Believe on the Evidence: Series Introduction
Updated: Jan 5, 2021
Those who believe in Jesus often face challenges from non-believers that question either the credibility or reliability of the Biblical narrative. In response, the field of Christian Apologetics has arisen to rebut these challenges and to provide rational and factual support for the story of the Bible. Apologetics has nothing to do with expressing regret or sorrow for what the Bible says; rather, the name comes from the Greek word apologia meaning “a defense by words or ideas."
An important discipline within Christian Apologetics is the area called Christian Evidences. The evidences considered in this area are taken from fields of
and are used to support, validate and confirm the Biblical narrative. Combined with logic and bolstered by deductive reasoning, Christian Evidences bring the Bible alive in a way that strengthens Christian faith.
Even more, the study of Christian Evidences is aligned with the Biblical imperative to understand the truth and logic behind the Christian faith. Jesus himself was the first to challenge believers to have an evidential basis for their faith:
Believe me when I say that I am in the Father and the Father is in me; or at
least believe on the evidence of the works themselves. - John 14:11
In this case the evidences were the fulfilment of prophecy that Jesus performed through his teaching, healing and care for the poor. The first disciples struggled with belief even in the presence of powerful evidence that Jesus was the Messiah and Son of God:
Then Jesus told him, “Because you have seen me, you have believed; blessed are those who have not seen and yet have believed.” Jesus performed many other signs in the presence of his disciples, which are not recorded in this book. But these are written that you may believe that Jesus is the Messiah, the Son of God, and that by believing you may have life in his name. - John 20:29-31
Jesus not only called them to look at the evidence but also dared them to use their common- sense reasoning to process this information:
He said to the crowd: "'When you see a cloud rising in the west, immediately you say, ‘It’s going to rain,’ and it does. And when the south wind blows, you say, ‘It’s going to be hot,’ and it is.
Hypocrites! You know how to interpret the appearance of the earth and the sky. How is it that you don’t know how to interpret this present time?
Why don’t you judge for yourselves what is right?"' - Luke 12:54-57
Jesus’ exhortation prodded them to go beyond the superficial circumstances; i.e., authority figures, religious tradition and closed-mindedness, to appreciate the logical nature of his earthly mission:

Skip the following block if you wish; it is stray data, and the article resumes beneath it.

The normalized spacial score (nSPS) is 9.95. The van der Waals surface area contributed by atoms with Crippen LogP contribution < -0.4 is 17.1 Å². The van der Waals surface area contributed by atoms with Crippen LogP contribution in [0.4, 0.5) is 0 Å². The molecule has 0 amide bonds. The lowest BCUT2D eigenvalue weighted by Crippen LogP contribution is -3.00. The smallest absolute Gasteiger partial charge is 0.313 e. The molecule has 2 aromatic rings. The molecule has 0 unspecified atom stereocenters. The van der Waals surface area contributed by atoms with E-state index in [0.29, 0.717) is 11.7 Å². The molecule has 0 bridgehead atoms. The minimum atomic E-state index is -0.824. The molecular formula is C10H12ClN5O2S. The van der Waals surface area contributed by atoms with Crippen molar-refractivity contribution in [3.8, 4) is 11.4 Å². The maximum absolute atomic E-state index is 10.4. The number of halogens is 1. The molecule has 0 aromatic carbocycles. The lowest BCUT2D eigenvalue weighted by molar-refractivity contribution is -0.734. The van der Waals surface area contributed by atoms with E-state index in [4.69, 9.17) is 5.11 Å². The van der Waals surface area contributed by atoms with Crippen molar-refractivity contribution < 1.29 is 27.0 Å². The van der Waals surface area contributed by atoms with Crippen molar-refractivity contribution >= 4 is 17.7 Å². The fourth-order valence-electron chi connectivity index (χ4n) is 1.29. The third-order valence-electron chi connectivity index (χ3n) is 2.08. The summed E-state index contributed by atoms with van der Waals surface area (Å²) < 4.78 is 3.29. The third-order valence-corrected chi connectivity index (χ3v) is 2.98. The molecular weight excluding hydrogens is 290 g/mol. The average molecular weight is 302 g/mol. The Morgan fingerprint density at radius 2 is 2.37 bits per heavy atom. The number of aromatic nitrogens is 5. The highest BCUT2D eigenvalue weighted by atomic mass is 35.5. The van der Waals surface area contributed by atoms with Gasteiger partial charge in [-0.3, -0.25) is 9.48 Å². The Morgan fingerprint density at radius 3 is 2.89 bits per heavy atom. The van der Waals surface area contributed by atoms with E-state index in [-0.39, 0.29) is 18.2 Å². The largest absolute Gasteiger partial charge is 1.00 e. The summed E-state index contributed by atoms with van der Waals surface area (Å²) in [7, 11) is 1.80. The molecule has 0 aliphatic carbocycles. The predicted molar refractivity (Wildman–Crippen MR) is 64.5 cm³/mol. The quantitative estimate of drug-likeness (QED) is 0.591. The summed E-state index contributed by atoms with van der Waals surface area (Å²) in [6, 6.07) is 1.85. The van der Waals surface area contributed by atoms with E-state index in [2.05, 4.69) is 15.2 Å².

Stop judging by mere appearances, but instead judge correctly.” - John 7:24
After Jesus resurrection and the beginning of the early Church, Christianity continued to develop as a faith based in reason and evidence, not in tradition, mysticism or cultic practices. On Paul’s journeys he established a routine:
As was his custom, Paul went into the synagogue, and on three Sabbath days he reasoned with them from the Scriptures, explaining and proving that the Messiah had to suffer and rise from the dead. “This Jesus I am proclaiming to you is the Messiah,” he said. - Acts 17:2-3
Paul extended his use of reason and his understanding of Pagan philosophy to be able to reach non-Jewish believers in whatever way possible:
While Paul was waiting for them in Athens, he was greatly distressed to see that the city was full of idols. So he reasoned in the synagogue with both Jews and God-fearing Greeks, as well as in the marketplace day by day with those who happened to be there. A group of Epicurean and Stoic philosophers began to debate with him. Some of them asked, “What is this babbler trying to say?” Others remarked, “He seems to be advocating foreign gods.” They said this because Paul was preaching the good news about Jesus and the resurrection. - Acts 17:16-18
While the message of Jesus’ death on the cross and his following resurrection seemed like nonsense to many non-believers, Paul was able to demonstrate the logical foundation for these events. In his account before Porcius Festus the procurator of Judea, Paul was able to lay out a reasonable argument for his actions on behalf of Jesus, which Festus met with an emotional outburst:
At this point Festus interrupted Paul’s defense. “You are out of your mind, Paul!” he shouted. “Your great learning is driving you insane.”
"I am not insane, most excellent Festus,” Paul replied. “What I am saying is true and reasonable." - Acts 26:24-25
Even the believers could fall for worldly thinking, and Paul in his letters would later call them to think rationally, as he knew the believers to be sensible:
I speak to sensible people; judge for yourselves what I say. - 1 Corinthians 10:15
The message of the Bible, and in particular, the story of Jesus and his sacrifice, is given to us not as an unknowable, unverifiable myth, but rather as a logical, reasonable and evidence-based account of the relationship between God and man. This is why we look for Christian Evidences.
All Bible references from the New International Version (NIV) Art Shirley September, 2020